Press Release

Firle School News


Five to seven year-olds persuade UK’s biggest school milk supplier to stop providing plastic straws
Year 1 and 2 pupils at Firle Church of England Primary School have run a successful letter writing campaign to stop Britain’s leading school milk supplier ‘Cool Milk’ from supplying straws with their school milk. Cool Milk now provides the milk in large containers, for use with cups.The company is prepared to make the same arrangement for any other school that requests it.

‘The fish in the sea don’t deserve this.Have you heard the story of the turtle in the ocean, then it got a straw in its nose?Imagine if that was you,’ wrote Cressida aged 6

‘Please send our milk in a big carton so that we can use cups,’ wrote Amber, 6.

‘Just don’t do it!’ wrote Ida, 5.

Cool Milk responded to the children’s request and promised to stop including the single use straws, with immediate effect.Chris Hogg, Deputy Managing Director of Cool Milk said:

We’re delighted to be able to support Firle Primary School’s campaign. We know that all schools have their own ways of doing things and their own values and priorities, so what works for one school may not work for another – but we are very happy to discuss any school’s individual requirements on a case-by-case basis.

Firle C of E Primary is calling on other schools to join their campaign.

‘We want to launch a ‘No Straw January’, reducing the use of straws in our school packed lunches too. What better New Year’s Resolution, to work together with Cool Milk and local children, so that all East Sussex schools make a significant difference to plastic waste,’ said Emma Ricca, the teacher who sent the children’s letters to the company.

The campaign is part of Firle C of E Primary’s ‘This is Me!’ project, to promote the school’s ethos of ‘achieve, believe and celebrate.’

‘We are a small village primary, but our children are passionate and effective!This enormous company immediately took their concerns on board.Even the littlest voices can be heard if they shout loud enough,’ said Vicki Brown, Head of School.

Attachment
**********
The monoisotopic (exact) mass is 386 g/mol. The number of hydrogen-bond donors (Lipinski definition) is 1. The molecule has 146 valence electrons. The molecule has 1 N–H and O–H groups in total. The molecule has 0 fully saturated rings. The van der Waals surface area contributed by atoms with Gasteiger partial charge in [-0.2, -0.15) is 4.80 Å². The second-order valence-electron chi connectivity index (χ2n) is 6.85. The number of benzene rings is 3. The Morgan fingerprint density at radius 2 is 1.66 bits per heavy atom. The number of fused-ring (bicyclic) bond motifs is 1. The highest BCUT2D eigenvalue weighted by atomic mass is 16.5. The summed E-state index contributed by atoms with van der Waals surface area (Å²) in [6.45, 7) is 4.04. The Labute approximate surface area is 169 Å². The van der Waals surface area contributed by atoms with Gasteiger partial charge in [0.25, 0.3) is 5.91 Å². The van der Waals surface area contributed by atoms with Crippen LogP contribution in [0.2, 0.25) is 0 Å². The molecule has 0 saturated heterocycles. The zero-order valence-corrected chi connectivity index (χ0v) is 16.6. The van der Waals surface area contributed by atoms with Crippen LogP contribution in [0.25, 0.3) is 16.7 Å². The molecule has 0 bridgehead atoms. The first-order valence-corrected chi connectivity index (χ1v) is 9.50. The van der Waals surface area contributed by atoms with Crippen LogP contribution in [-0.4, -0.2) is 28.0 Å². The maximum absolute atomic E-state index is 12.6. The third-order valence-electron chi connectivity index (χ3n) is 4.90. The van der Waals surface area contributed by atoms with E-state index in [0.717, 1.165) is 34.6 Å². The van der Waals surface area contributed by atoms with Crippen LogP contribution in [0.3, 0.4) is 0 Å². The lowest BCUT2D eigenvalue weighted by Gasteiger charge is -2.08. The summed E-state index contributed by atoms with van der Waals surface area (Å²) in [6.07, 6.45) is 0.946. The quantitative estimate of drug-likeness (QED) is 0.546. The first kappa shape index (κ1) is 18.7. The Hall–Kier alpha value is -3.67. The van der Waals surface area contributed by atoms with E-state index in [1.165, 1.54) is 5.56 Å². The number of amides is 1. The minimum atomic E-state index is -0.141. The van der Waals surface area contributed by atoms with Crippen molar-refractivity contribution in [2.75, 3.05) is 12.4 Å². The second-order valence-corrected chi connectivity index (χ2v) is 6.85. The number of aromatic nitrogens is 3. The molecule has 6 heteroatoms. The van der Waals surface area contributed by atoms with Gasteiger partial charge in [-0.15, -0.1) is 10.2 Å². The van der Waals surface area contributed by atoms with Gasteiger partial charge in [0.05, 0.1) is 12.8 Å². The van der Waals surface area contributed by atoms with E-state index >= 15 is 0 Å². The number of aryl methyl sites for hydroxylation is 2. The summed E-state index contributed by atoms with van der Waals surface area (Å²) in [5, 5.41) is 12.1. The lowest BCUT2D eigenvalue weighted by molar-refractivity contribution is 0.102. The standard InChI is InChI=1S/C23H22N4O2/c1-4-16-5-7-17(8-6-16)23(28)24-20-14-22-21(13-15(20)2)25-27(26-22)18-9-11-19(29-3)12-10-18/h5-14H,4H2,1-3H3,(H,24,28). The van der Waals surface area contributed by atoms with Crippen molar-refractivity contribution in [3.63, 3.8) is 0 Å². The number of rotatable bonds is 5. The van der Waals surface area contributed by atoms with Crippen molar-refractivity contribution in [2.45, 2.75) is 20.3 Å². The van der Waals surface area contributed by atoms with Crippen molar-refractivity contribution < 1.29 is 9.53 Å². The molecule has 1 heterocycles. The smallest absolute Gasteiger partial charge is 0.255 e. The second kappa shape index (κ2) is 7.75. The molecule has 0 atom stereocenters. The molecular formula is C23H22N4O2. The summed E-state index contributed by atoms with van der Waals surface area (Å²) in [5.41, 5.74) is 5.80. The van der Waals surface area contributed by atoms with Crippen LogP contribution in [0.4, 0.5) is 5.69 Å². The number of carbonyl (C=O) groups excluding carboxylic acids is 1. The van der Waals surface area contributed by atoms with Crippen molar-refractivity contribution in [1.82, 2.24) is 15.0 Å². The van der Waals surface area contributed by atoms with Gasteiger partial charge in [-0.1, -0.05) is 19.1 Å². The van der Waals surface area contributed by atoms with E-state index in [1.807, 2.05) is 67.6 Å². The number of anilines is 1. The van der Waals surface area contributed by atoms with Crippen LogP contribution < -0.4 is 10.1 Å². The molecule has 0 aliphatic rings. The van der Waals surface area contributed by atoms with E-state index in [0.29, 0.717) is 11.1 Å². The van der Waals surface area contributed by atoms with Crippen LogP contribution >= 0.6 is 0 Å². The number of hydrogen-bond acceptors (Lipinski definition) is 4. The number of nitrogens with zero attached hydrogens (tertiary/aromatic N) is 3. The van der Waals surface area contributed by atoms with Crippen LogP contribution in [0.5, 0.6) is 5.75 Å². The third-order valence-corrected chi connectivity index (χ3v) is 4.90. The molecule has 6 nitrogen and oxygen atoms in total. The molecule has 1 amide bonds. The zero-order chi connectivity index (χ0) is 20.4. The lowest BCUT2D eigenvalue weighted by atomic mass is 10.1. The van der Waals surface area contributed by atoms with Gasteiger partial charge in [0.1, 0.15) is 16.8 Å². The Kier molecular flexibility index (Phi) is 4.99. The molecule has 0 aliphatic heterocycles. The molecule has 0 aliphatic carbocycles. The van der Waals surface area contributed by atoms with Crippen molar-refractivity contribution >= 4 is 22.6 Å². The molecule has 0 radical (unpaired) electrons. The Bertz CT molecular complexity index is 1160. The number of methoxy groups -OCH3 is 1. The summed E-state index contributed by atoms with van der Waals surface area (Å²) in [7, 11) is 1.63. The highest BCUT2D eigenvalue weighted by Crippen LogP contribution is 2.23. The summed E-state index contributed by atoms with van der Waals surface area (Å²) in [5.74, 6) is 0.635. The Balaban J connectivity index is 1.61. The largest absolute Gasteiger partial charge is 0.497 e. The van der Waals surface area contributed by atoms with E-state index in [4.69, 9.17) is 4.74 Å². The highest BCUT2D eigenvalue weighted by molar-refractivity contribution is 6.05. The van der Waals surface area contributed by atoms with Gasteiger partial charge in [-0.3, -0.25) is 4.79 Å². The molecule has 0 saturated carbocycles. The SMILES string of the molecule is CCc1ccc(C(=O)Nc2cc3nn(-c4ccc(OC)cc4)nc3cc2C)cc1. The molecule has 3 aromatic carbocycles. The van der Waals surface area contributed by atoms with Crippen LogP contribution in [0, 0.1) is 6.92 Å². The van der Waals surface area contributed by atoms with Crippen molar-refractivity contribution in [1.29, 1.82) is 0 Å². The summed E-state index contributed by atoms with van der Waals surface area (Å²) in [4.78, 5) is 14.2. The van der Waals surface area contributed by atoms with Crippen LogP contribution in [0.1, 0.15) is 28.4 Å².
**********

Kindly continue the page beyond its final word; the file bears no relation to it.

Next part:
Vicki Brown:  01273 858260

Pictures available, including copies of the children’s letters.

Photography Jules Vogado

False arms and legs thrill primary school pupils

A collection of false arms and legs may seem a bizarre focus for a school project ... but perhaps an appropriate one in Halloween week.

The bespoke limbs certainly thrilled pupils of Firle Primary School, near Lewes.

Sophie runs a studio in Lewes where she creates both realistic and wild-looking ‘unreal or surreal’ limbs for amputees.  Her job is not just to provide prosthetics, but confidence and individuality.  

 She told the children: “Some people don’t want to stand out if they’re missing a limb; they’re worried people will point and stare, which is a shame, because everyone’s different anyway, aren’t they?”

Sophie has designed a bejewelled leg containing speakers, a leg that lit up ‘and could illuminate an entire room’, a forearm with a snake coiling round it, and another full of secret storage compartments.  

She has produced work for singers, actors and dancers and, of course, army veterans “who wear their new limbs like a badge of honour”.   

The artist said: “Achievement is about following your passion and individuality.” 

The room erupted in amazement ... the effect is due simply to the change in circulation, she explained.

Vicki Brown, Head of School at Firle, said: “This talk is part of our ‘This is Me!’ project to encourage emotional awareness, inclusivity and creativity, so that the children can all achieve their full potential.”   

“Can you make me an arm with wings that fly?” asked pupil Sally, six. 

“That’s why I’m here today!” replied Sophie, founder of The Alternative Limb Project.